Is it a Bird, a Plane, No! It’s Art!
If someone were to ever ask me if I wanted to see what a comet, in moving form, looked like, I would probably have to respectfully decline. Considering that the only images I have ever seen of a comet were in movies such as Armageddon or Deep Impact where parts of the Earth are either inevitably destroyed or the comet is depicted as an approaching Doomsday symbol, you could imagine my apprehension of actually wanting to experience the foreign notion of not the destructive powers of an astroid, but instead of the beauty. I know, you’re thinking, why would I ever think something that could end civilization would be ever be beautiful? David Spriggs has managed to change my mind ..
David Spriggs, an England native born 1978 in Manchester, has managed to capture images through his painted art that only God himself, and alright, maybe Superman!, would be able to attest to. Earning his M.F.A in sculpture from Concordia University in Manchester (2007), following a B.F.A in Visual Arts from Emily Carr Institute of Art and Design in Vancouver (2000), Spriggs set out to combine his paint and sculpture techniques learned and infuse them onto transparent film to create a 3-D effect that would bring his viewers inside his cosmic world whilst simultaneously making his viewers aware of their minuteness in comparison to the Universe.
Spriggs’ Mission Statement:
An exploration into concepts of space and the relationships between the thresholds of the 2 and 3 dimensions; the immaterial form; perception; deconstruction; time; movement including speed and stasis; phenomena; the body; the appropriation of symbols; and the strategies of power.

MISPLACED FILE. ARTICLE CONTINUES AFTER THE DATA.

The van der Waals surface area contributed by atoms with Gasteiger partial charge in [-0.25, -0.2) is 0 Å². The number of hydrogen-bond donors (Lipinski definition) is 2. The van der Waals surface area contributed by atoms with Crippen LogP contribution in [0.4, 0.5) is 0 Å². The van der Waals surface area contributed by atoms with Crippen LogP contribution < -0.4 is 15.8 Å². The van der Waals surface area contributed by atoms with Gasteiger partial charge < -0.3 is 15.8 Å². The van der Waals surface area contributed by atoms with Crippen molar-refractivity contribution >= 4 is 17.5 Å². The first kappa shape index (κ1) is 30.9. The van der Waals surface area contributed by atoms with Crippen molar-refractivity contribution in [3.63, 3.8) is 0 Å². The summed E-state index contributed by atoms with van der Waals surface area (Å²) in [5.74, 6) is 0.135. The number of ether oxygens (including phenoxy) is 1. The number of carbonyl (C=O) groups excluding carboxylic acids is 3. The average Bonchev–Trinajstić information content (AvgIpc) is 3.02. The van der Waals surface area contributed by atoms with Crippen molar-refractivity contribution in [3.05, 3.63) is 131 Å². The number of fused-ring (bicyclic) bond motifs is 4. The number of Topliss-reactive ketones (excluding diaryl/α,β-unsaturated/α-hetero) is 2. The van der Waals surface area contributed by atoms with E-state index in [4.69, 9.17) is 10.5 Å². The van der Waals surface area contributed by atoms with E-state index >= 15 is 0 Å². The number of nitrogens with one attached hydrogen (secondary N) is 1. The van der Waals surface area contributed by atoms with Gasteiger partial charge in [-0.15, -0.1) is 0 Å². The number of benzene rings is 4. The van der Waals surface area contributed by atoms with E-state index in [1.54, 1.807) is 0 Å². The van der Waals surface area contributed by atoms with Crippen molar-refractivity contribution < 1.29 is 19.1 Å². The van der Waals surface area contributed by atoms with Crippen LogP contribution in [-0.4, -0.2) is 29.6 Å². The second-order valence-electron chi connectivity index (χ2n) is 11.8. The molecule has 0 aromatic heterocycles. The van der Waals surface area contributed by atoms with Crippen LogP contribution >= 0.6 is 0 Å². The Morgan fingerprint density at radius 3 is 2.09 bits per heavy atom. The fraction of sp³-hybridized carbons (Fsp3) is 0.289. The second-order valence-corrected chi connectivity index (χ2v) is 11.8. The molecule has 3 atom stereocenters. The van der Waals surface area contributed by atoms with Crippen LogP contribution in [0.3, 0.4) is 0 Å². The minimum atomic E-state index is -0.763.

How his Comets are created:
Topographical cross-sections of a subject are painted or drawn onto sheets of transparent film. The sheets are specifically spaced and hung apart to reveal the appearance of three-dimensional forms in a state of suspension. Like linear perspective is to the 2D world; layered perspective allows the possibility of new representations through this illusionary image space. The multiple image planes together establish a perspective in which the viewer can alter their viewing angle to change the ‘image form’ as one walks around the piece. It is a dematerialization of the picture plane through the combining of multiple picture planes.
|-||‘The Threshold of Form’, Leo Kamen Gallery, Toronto||Nov. 22nd – Dec 30th, 2008|
|-||‘The Emergence of Perception’ , Art Mûr Gallery, Montreal||Nov. 15th- Dec 20th, 2008|
|-||‘Archaeology of Space‘, Rodman Hall Arts Centre, Brock University, St. Catharines, Ontario||2008|
|-||‘Archaeology of Space‘, The Southern Alberta Art Gallery, Lethbridge, Alberta
Curator Joan Stebbins
|-||‘The Paradox of Power’, Art Mûr, Montreal||2007|
|-||‘Escalator’, Concordia University, Montreal||2006|
|-||‘The Aesthetics of Speed’, Leo Kamen Gallery, Toronto||2005|
|-||‘Lucid Forms’, Third Avenue Gallery, Vancouver||2002|
Via Illusion 360